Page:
Michael Moulding: What about "an unnecessary evil?" ie They will be treated no differently under my stewardship than any other organisation. Salford first, Salford last. They can like it or lump it!
Ian Stewart: None of the above! All Companies/Developers would be treated with an equitable approach. If their proposals benefit the People of Salford and their Families they will be considered for support. If on the other hand their proposal is deemed not to be of benefit to the People of Salford and their Families, then rejection will be considered and implemented!
QUESTION 3: What's your most dastardly plan for Salford if elected?
The candidates' chance to expose their hidden agendas…
Pat Ward: Not exactly dastardly but I do intend to review all senior positions.
Ian Stewart: I think the Star has been watching too much Dastardly and Muttley on children's TV!!! Ok so I'm a bit out of date! Or is it Dick Dastardly and are you calling the election process "Whacky Races Now?"
Michael Moulding: If I could return the city to the County of Lancashire! It's where the city belongs! Forget Greater Manchester it's false!
Norman Owen: To remove the magenta colour of the city and replace it with the green and gold that were the colour of the buses.
Joe O'Neil: Match peoples pay to results, slash the consultants, and make sure people understand we are Salford, not the last bus stop to Manchester.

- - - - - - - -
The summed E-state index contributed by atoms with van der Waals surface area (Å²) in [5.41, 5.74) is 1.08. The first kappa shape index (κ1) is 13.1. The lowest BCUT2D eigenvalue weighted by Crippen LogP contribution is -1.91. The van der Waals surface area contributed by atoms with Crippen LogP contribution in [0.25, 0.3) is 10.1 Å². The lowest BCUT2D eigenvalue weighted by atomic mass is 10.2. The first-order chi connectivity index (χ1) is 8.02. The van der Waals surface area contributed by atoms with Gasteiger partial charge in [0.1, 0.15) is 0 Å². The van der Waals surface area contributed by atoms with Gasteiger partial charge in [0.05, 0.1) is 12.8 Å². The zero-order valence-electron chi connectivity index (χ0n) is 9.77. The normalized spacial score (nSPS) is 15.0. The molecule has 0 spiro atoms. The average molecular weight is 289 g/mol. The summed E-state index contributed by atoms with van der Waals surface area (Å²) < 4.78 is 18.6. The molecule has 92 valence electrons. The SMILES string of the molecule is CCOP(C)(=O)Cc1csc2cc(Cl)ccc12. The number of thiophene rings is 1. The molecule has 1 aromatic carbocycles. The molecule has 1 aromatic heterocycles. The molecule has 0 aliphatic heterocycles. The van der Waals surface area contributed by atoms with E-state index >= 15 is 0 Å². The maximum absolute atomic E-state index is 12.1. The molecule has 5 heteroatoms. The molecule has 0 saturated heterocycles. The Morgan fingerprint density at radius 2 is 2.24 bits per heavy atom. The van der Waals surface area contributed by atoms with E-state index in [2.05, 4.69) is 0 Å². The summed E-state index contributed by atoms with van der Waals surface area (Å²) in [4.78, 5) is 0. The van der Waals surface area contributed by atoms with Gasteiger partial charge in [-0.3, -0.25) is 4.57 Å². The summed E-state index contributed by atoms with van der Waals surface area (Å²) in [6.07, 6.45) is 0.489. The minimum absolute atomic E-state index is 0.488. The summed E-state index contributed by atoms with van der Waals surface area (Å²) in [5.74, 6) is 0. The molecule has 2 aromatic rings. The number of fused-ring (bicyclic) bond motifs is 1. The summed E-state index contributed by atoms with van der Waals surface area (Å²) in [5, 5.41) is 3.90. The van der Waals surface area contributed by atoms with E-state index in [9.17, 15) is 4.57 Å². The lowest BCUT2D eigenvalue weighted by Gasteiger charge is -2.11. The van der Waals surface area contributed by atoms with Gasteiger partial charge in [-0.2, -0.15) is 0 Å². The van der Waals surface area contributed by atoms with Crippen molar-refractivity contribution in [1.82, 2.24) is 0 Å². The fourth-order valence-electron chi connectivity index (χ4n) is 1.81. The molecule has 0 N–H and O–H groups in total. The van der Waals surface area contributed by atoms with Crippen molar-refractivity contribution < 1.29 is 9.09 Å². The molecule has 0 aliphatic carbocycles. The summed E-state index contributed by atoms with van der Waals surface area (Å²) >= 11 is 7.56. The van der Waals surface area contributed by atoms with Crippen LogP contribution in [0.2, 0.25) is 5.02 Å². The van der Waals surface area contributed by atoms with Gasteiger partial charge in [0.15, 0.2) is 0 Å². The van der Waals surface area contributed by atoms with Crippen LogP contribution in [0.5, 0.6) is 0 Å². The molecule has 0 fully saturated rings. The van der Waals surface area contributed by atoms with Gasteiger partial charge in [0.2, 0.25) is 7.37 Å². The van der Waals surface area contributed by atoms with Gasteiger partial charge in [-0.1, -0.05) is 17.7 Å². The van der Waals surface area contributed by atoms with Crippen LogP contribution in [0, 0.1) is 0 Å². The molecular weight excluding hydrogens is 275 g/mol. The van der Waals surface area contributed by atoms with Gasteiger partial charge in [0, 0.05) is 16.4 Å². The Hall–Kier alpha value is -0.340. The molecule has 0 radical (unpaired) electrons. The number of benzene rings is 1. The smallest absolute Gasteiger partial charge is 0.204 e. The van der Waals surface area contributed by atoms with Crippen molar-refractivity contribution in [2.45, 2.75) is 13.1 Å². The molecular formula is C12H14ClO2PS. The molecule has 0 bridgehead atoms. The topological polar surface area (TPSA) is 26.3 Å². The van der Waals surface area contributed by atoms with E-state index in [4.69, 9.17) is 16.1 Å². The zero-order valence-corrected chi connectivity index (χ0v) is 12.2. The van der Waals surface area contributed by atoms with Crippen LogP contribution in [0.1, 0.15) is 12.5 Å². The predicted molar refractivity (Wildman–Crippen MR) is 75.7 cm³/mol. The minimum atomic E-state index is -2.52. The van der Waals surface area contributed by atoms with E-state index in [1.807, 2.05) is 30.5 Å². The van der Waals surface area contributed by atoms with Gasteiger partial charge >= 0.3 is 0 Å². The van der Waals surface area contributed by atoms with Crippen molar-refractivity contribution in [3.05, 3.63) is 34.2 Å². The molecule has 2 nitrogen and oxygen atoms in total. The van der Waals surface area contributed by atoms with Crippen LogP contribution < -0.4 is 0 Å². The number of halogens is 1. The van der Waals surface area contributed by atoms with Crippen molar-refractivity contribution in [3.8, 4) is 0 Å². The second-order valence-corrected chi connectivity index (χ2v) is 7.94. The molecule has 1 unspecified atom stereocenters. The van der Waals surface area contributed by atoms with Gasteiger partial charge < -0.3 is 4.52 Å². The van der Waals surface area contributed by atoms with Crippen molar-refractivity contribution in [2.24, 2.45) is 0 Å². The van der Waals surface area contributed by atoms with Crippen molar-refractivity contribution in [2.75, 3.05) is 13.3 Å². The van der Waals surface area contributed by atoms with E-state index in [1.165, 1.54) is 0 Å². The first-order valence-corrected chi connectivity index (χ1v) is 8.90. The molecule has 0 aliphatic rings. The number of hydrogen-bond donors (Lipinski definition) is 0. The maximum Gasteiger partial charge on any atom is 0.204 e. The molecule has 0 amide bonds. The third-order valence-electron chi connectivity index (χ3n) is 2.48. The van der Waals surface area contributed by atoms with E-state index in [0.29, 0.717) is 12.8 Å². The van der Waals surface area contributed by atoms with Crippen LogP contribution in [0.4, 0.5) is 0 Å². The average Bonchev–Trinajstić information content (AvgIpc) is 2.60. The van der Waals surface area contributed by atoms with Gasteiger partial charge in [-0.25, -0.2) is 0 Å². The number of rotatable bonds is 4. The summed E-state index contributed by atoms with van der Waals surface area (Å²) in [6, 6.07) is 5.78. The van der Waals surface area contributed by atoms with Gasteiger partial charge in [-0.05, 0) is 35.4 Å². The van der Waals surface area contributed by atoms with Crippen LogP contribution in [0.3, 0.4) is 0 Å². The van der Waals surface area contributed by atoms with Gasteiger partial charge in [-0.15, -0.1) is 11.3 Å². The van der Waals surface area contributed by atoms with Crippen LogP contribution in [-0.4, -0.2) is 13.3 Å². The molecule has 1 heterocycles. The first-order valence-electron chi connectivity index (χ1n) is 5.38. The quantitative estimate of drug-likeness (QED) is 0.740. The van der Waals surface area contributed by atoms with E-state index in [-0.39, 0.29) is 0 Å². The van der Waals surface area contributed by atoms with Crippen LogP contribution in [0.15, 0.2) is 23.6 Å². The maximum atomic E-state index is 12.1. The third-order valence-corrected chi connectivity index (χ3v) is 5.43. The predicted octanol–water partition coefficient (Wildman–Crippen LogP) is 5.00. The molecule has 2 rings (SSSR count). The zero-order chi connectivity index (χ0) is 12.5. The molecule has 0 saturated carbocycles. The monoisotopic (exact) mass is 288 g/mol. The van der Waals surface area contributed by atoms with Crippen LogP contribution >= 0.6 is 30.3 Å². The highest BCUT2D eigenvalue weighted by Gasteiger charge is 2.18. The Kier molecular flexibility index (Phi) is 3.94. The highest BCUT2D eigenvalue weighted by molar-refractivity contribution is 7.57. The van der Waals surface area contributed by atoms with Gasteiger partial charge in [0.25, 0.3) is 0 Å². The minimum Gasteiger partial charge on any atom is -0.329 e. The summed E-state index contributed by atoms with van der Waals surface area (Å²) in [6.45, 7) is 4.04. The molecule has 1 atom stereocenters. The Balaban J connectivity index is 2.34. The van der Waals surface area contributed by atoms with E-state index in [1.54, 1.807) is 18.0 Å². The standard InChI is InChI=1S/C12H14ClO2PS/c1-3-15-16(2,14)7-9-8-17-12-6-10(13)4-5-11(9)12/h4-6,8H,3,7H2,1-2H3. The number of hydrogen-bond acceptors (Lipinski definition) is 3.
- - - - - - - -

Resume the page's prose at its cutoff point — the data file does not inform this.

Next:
Michael Felse: Dastardly plan is an unusual phrase but fits with my belief that each ward in Salford needs 20 Community Directors, new posts, entry requirements (not open to council executives, must have community experience, voted in by local residents, pay £40k) to head up social enterprises in their community.
QUESTION 4: If elected Mayor will you save the cranes?
Deliberately vague, to see if they knew about the peril of the blue cranes on Salford Quays…
Ian Stewart: I have an emotional tie to the Cranes. I worked at the TGWU office on Merchants Quay for years looking daily at the Cranes. They remind me of the Industry when Salford and Manchester were in their 'Pomp'. But more important they remind me of the blood sweat and tears shed by the Dock and related workers. However, hard decisions on protection of the most vulnerable – People first always
Joe O'Neil: Yes my old fellow worked on the docks God rest him, sick to death on how this city is being ripped apart.
Michael Moulding: Absolutely YES!
Pat Ward: If elected, I will consult Salford people on this. What Salford is missing is community input. If the people of Salford feel that the cranes are a local landmark and want to protect them, then it's important as Mayor to represent the feelings of Salford people and protect the cranes.
Norman Owen: Yes.
Michael Felse: Fact is the metro tram line runs alongside the cranes that have been deemed past restoration. If they fall onto a tram with people inside then Salford Council can face a manslaughter charge. For safety reasons I will remove the cranes and hold a memorial dedication ceremony to workers with a boat pageant.
QUESTION 5: Is Eccles dead?
Norman Owen: In present state, yes.